Here’s a comparison of total returns, with dividends reinvested, for the three ETFs and the SPDR S&P 500 ETF Trust
SPY,
-1.80%

through Feb. 9:

S&P 500 sector

2022

1 year

3 years

5 years

10 years

15 years

20 years

Energy Select Sector SPDR Fund

24.1%

64%

31%

20%

33%

81%

355%

iShares Global Energy ETF

21.7%

55%

22%

24%

18%

49%

262%

iShares S&P/TSX Capped Energy Index ETF

19.0%

98%

49%

11%

-10%

-11%

177%

SPDR S&P 500 ETF Trust

-3.7%

19%

78%

117%

310%

328%

510%

Source: FactSet

The iShares S&P/TSX Capped Energy Index ETF has shined over the past one and three years. You can also see how dramatically the oil price decline from mid 2014 through early 2016 hurt the energy sector’s long-term performance.

A look ahead for the ETFs

Here are forward price-to-earnings ratios for the three energy ETFs and SPY, along with expected compound annual growth rates (CAGR) for revenue and earnings per share through 2023, based on consensus estimates among analysts polled by FactSet:

S&P 500 sector

Ticker

Forward P/E

Two-year estimated sales CAGR

Two-year estimated EPS CAGR

Energy Select Sector SPDR Fund

XLE,
-0.62%
12.7

3.8%

14.1%

iShares Global Energy ETF

IXC,
-0.48%
10.7

4.3%

9.4%

iShares S&P/TSX Capped Energy Index ETF

XEG,
+0.71%
8.6

4.1%

9.7%

SPDR S&P 500 ETF Trust

SPY,
-1.80%
20.2

6.5%

9.1%

Source: FactSet

From the forward P/E ratios, the energy ETFs might be considered cheap relative to SPY, however, they “earned” investors’ mistrust during the long decline of stock prices from mid-2014 through early 2016, and, of course, early in the pandemic.

Analysts don’t expect to see spectacular revenue growth for the energy portfolios over the next two years. However, they do expect better earnings growth than they do for the broad U.S. market — especially for XLE.

Two energy stock screens

The three energy ETFs together hold 63 stocks. The two screens below show which ETF or ETFs hold each stock.

First screen: dividend yields

Given what appears to be a healthy environment for oil prices, a broad round of dividend cuts, such as those we saw early in the pandemic, appears unlikely. With that in mind, the first screen of the 63 stocks held by the three ETFs is simply by dividend yield.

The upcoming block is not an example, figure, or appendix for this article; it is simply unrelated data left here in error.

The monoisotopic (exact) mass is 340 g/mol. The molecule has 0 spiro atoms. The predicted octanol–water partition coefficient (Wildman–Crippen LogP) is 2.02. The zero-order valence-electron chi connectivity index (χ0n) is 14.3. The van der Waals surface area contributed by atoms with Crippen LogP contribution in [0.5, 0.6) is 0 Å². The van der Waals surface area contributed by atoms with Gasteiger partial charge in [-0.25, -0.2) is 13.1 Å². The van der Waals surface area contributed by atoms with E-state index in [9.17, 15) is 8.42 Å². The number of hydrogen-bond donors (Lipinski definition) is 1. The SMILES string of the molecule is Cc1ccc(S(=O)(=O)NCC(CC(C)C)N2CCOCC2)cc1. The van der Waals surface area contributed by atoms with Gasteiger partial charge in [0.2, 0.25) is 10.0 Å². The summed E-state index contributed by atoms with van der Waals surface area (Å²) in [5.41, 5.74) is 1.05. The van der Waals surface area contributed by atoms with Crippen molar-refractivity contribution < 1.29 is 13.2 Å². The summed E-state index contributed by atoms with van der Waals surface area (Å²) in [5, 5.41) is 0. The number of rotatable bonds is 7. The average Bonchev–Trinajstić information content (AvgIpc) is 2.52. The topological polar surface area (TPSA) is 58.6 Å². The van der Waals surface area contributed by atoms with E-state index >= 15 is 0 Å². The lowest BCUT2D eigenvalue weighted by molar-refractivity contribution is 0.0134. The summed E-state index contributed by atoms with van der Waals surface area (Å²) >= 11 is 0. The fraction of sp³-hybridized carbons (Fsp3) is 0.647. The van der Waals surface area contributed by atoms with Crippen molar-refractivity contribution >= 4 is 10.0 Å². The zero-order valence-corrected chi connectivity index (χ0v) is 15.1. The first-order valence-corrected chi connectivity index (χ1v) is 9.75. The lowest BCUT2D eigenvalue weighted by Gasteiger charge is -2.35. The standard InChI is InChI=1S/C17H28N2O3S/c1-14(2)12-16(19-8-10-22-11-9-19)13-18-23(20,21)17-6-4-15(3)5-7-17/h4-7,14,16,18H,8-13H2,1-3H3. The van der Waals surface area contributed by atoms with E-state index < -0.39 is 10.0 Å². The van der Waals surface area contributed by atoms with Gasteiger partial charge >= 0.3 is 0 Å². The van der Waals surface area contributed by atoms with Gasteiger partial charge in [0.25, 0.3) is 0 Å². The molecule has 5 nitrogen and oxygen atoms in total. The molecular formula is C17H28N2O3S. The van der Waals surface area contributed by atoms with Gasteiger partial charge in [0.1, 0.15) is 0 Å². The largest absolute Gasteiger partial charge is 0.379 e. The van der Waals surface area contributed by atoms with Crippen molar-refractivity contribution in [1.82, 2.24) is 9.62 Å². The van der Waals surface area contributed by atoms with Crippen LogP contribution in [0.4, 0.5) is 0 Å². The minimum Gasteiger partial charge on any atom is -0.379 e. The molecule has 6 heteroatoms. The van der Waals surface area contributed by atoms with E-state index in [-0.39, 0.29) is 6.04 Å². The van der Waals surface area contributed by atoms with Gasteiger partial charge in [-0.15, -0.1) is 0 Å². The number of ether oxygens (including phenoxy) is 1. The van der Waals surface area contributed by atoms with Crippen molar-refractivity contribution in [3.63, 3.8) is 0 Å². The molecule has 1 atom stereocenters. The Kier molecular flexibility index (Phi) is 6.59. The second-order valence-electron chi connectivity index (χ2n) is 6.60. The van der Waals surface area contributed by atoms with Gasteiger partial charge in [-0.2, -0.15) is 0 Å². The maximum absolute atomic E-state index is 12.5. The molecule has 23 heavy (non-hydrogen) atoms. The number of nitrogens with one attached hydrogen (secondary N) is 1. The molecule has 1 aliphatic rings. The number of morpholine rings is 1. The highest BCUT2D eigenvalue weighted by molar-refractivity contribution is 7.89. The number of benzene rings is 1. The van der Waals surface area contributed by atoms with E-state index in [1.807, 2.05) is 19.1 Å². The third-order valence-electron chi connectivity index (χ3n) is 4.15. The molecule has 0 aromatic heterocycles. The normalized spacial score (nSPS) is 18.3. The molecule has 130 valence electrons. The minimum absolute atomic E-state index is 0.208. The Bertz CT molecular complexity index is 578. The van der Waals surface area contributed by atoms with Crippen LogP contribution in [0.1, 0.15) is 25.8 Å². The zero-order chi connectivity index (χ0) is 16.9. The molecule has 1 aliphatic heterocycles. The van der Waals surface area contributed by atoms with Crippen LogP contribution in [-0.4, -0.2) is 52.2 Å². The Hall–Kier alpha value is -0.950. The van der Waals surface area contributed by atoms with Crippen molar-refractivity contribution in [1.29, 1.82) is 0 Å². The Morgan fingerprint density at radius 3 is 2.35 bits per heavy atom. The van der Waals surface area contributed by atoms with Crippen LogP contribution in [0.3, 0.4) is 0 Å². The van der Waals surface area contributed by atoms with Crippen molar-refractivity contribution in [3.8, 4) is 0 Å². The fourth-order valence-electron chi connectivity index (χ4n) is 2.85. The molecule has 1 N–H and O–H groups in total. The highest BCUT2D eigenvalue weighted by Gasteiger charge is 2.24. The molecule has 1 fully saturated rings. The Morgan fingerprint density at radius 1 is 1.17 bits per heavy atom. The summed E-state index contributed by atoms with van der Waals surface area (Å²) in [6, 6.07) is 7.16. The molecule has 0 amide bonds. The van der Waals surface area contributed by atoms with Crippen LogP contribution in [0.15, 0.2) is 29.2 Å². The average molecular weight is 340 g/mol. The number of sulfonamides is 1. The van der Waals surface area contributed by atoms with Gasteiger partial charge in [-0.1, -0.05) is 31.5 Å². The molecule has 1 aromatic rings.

Here are the 21 stocks held by the three ETFs with the highest dividend yield (over 4%), along with a summary of analysts’ opinions of the stocks. Share prices and consensus price targets are in the currencies of the country where the stocks are listed.

Company

Ticker

Country

Dividend yield

Share “buy” ratings

Closing price – Feb. 9

Cons. Price target

Implied upside potential

Held by

Petroleo Brasileiro SA ADR Pfd

PBR.A,
+0.82%
Brazil

16.05%

57%

12.26

14.79

21%

IXC

Petroleo Brasileiro SA ADR

PBR,
+1.27%
Brazil

14.66%

50%

13.42

14.09

5%

IXC

Enbridge Inc.

ENB,
+0.20%
Canada

6.32%

57%

54.44

55.16

1%

IXC

Kinder Morgan Inc Class P

KMI,
-0.98%
U.S.

6.22%

21%

17.37

19.15

10%

XLE, IXC

Peyto Exploration & Development Corp.

PAY,
-2.30%
Canada

6.09%

67%

9.85

13.83

40%

XEG

Pembina Pipeline Corp.

PPL,
+0.58%
Canada

6.07%

39%

41.49

43.97

6%

IXC

GALP Energia SGPS SA Class B

GALP,
-0.84%
Portugal

5.99%

52%

10.02

11.72

17%

IXC

ONEOK, Inc.

OKE,
-0.97%
U.S.

5.88%

29%

63.64

66.00

4%

XLE, IXC

Williams Cos., Inc.

WMB,
-1.08%
U.S.

5.58%

68%

30.47

32.09

5%

XLE, IXC

Freehold Royalties Ltd.

FRU,
+0.38%
Canada

5.41%

87%

13.30

16.60

25%

XEG

TC Energy Corp.

TRP,
-0.88%
Canada

5.28%

35%

65.85

67.32

2%

IXC

Eni S.p.A.

ENI,
+0.05%
Italy

5.06%

67%

13.25

14.81

12%

IXC

TotalEnergies SE

TTE,
-1.65%